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Unknown Hobbies of Renowned Belarusians: Kupala, Kolas, Brouka, Stanyuta

Unusual hobbies and collections of three Belarusian People's Poets and a legendary actress (guess who is her great-granddaughter) all in the following report shot in the museums of Minsk.

Since his very childhood the future People's Poet Yanka Kupala took a great interest in Belarusian legends and fairy tales. Later he would base his works on them.

History was also among Kupala's hobbies. He always knew the history of the places where he lived and could easily conduct a guided tour for his friends around Minsk. While his stay in Smolensk, the poet took an interest in numismatics. His another favourite pastime activity was playing chess. Often his opponent in chess was Kupala's best friend, another People's Poet Yakub Kolas.

Halina Voranava, leading research assistant of display research and exhibition department of Yanka Kupala State Literary Museum:

There was even a special chess table made of Ural gemstones in Kupala's study.

He had his own chess playing style, he always invented unusual moves. He was fond of gardening as well. Wherever Kupala lived, his house was always buried in verdure, blossoming trees and flowers. Surely, his wife Uladzislava Francauna helped him, but Kupala himself was said to be good gardener. He not just trimmed the lawn, but sowed and kept the grass carefully. Roses were his favourite flowers.

Halina Voranava, leading research assistant of display research and exhibition department of Yanka Kupala State Literary Museum:
By the way, in our museum, you can find quite a big flint stone. Kupala found him during his stay in the village of Pechishchy, Tatarstan. Every morning, the poet strolled along the Volga banks.

Even in Kupala's study, one could find a piece of the seaside. The point is that after the holidays on the sea, the poet always brought with him unusual pebbles and kept them on the floor for keeping the happy memories. Nature had always been the poet's inspiration. As a result, his verses are always pleasing to listeners' ears.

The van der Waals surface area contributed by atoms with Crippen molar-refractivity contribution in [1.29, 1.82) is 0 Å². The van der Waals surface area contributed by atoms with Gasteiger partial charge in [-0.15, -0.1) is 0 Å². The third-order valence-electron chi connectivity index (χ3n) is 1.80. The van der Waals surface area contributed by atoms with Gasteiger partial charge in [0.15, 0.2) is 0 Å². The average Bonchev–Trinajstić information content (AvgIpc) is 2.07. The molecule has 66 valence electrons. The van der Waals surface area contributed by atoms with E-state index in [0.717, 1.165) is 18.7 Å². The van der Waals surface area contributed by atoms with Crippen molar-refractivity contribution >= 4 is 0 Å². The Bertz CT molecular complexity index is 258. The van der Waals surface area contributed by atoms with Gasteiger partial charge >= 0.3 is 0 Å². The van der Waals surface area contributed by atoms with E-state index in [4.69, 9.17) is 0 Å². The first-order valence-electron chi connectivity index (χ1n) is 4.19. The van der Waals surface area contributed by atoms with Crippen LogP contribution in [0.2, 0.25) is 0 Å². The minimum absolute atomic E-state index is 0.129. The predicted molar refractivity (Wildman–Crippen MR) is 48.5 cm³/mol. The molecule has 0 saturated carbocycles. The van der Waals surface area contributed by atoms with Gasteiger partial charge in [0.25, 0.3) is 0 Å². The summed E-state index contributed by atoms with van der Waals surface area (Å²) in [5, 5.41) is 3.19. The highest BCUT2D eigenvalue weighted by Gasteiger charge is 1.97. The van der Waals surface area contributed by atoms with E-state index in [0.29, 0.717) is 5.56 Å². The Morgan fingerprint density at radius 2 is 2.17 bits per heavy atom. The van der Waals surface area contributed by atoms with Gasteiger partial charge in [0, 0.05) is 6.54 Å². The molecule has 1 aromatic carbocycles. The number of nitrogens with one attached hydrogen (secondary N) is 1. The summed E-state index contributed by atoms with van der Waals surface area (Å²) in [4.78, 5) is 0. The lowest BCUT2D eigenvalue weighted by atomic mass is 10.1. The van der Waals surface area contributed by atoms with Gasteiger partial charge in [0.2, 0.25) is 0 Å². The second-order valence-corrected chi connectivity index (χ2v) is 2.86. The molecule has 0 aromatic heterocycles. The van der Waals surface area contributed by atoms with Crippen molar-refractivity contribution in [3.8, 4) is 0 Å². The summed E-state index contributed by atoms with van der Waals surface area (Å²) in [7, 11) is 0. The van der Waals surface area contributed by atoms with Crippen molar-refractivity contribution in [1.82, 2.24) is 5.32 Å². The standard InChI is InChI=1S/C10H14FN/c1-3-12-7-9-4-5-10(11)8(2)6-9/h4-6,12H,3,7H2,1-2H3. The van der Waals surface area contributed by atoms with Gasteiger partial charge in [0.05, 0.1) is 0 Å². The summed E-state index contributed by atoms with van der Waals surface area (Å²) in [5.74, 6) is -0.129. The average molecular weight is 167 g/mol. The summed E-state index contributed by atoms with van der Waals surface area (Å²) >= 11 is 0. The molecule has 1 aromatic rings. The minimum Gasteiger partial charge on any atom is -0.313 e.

He always woke up at 5 a.m., strolled along the Svislach river and then got down to writing verses. Pyatrus Brouka was a man of great talent, one of the best masters of language, the People's Poet of Belarus, a public figure.

Brouka represented Belarus at the General Assembly of the UN;

for 20 years, he had been the head of the Belarusian Writers' Union and for 13 years of Belarusian Soviet Encyclopaedia publishing house. That's why the poet always had lots of business trips. Each trip ended with a suitcase full of not only creative ideas, but also of interesting souvenirs.

Dzmitry Andreyeu, research assistant, Pyatrus Brouka Literary Museum:
Even his friend Ivan Shamyakin called Brouka a born traveller, as he always knew how to arrange his trip best. These matches he brought from Great Britain and the USA. This is a cigar box, and these are extremely interesting playing cards: each card has a unique face design. Brouka was a keen player, he liked preference much.